Obama announced his new immigration policy regarding “DREAMers” on June 15. This new policy will allow certain eligible young people to apply for deferred action, renewable every two years that would allow them to stay and work in the United States (with a social security number), even if they might otherwise be removable.The eligibility criteria outlined in the original Department of Homeland Security memo was somewhat vague and has led to a lot of questions about how age and a criminal history will affect someone’s eligibility.
According to the June 15 memo, individuals 30 years of age and younger are eligible for deferred action. This left some people wondering if people who have turned 31 since the memo will still be eligible to apply, and new guidance indicates that they will be, so long as they were under the age of 31 on June 15, 2012. Presumably, once granted deferred action, you will still be able to apply for renewals every two years even if you are older than 30.
Conviction for a felony, “significant misdemeanor”, or multiple misdemeanors disqualifies you for deferred action. Of course the immediate question that arises is “What is a significant misdemeanor?” Unfortunately, this term is not defined in the memo and does not appear in existing immigration law. However, here is what the Immigration Council Legal Action Center has pieced-together based on information obtained from USCIS.
First, any felony will disqualify you from this program, and a felony includes any federal, state, or local criminal offense punishable by more than one year in prison. This means that even some crimes otherwise categorized as misdemeanors will count as felonies for the purpose of this policy if they are punishable by more than a year in prison.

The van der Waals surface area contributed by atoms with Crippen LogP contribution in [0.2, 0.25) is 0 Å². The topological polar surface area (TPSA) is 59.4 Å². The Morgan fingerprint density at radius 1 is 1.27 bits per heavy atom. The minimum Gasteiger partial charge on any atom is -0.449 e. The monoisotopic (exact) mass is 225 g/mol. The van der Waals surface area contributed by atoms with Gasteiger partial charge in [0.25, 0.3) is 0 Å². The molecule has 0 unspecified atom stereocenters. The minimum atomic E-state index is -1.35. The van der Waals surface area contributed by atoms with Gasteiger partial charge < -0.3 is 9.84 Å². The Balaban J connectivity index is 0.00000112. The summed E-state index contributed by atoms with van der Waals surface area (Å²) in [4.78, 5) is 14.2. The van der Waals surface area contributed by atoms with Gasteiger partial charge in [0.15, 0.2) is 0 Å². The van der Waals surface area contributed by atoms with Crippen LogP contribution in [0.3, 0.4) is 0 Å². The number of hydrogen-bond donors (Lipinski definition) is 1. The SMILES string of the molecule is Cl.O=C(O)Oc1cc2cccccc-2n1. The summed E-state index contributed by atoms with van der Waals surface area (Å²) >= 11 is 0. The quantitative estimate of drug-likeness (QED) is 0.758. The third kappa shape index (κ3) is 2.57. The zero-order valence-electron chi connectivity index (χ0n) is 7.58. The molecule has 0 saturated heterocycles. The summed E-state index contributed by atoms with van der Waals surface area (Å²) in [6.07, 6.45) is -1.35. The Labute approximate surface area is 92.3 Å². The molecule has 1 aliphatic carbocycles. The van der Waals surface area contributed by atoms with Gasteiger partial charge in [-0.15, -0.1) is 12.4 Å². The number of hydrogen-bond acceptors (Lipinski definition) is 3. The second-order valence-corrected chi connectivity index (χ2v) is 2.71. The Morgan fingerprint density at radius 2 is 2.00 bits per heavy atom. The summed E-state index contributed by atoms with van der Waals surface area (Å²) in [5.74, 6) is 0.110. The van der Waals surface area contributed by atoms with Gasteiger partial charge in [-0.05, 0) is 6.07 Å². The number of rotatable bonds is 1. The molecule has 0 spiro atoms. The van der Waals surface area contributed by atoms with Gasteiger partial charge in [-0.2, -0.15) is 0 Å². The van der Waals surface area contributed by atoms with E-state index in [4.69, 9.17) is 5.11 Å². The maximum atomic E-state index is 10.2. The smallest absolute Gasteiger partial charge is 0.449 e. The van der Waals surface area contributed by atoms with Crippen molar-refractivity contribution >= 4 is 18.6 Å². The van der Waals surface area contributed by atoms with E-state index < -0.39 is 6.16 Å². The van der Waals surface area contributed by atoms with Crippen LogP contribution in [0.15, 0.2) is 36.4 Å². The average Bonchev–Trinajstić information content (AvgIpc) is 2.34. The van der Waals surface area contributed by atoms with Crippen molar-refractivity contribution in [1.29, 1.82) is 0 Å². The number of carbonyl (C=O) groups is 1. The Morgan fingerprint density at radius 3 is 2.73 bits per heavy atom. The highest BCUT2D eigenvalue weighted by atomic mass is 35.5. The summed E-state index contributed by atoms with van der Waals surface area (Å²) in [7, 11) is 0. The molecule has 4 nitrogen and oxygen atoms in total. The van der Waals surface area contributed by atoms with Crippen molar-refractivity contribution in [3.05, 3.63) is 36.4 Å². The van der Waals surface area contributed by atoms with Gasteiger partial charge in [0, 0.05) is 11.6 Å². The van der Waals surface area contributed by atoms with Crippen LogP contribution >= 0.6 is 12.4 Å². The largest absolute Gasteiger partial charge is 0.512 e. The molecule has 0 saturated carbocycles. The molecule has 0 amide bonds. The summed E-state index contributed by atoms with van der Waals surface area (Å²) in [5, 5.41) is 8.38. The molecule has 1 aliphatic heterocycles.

A “significant misdemeanor” includes any crime punishable by less than one year in prison which involves: violence, threats, assault, domestic violence, sexual abuse or exploitation, burglary, larceny, fraud, driving under the influence of alcohol or drugs (DUI), obstruction of justice, bribery, unlawful flight from arrest or prosecution, leaving the scene of an accident, unlawful possession or use of a firearm, drug distribution or trafficking, or unlawful possession of drugs. A conviction for one or more of the above crimes will disqualify you from the deferred action program, and also could put you on ICE’s radar which may lead to removal proceedings. It is therefore very important to consult with an immigration attorney before applying for deferred action, especially if you have any history with the police.
Finally, people convicted of three or more “non-significant misdemeanors” will also be ineligible for deferred action. This could potentially be a problem for people who have convictions from jurisdictions where minor driving offenses are treated as criminal misdemeanors.
The rules surrounding Deferred Action for DREAMers continue to evolve and the application process is still being finalized. I will be updating my blog and the deferred action page on my website with details as they become available.